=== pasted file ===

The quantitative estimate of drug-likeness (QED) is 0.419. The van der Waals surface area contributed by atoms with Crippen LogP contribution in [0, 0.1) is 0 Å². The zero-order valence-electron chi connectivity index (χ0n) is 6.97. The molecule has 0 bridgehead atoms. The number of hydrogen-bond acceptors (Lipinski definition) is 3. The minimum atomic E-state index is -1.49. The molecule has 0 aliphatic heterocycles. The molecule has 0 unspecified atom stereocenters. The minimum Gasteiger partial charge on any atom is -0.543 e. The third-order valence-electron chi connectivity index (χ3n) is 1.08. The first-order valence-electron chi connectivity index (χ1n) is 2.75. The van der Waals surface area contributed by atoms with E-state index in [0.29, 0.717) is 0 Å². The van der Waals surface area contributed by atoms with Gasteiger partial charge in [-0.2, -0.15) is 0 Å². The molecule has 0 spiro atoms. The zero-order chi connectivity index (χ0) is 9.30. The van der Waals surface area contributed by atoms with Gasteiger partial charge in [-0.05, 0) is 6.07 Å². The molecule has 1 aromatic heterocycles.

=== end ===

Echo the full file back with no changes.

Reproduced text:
The quantitative estimate of drug-likeness (QED) is 0.419. The van der Waals surface area contributed by atoms with Crippen LogP contribution in [0, 0.1) is 0 Å². The zero-order valence-electron chi connectivity index (χ0n) is 6.97. The molecule has 0 bridgehead atoms. The number of hydrogen-bond acceptors (Lipinski definition) is 3. The minimum atomic E-state index is -1.49. The molecule has 0 aliphatic heterocycles. The molecule has 0 unspecified atom stereocenters. The minimum Gasteiger partial charge on any atom is -0.543 e. The third-order valence-electron chi connectivity index (χ3n) is 1.08. The first-order valence-electron chi connectivity index (χ1n) is 2.75. The van der Waals surface area contributed by atoms with E-state index in [0.29, 0.717) is 0 Å². The van der Waals surface area contributed by atoms with Gasteiger partial charge in [-0.2, -0.15) is 0 Å². The molecule has 0 spiro atoms. The zero-order chi connectivity index (χ0) is 9.30. The van der Waals surface area contributed by atoms with Gasteiger partial charge in [-0.05, 0) is 6.07 Å². The molecule has 1 aromatic heterocycles.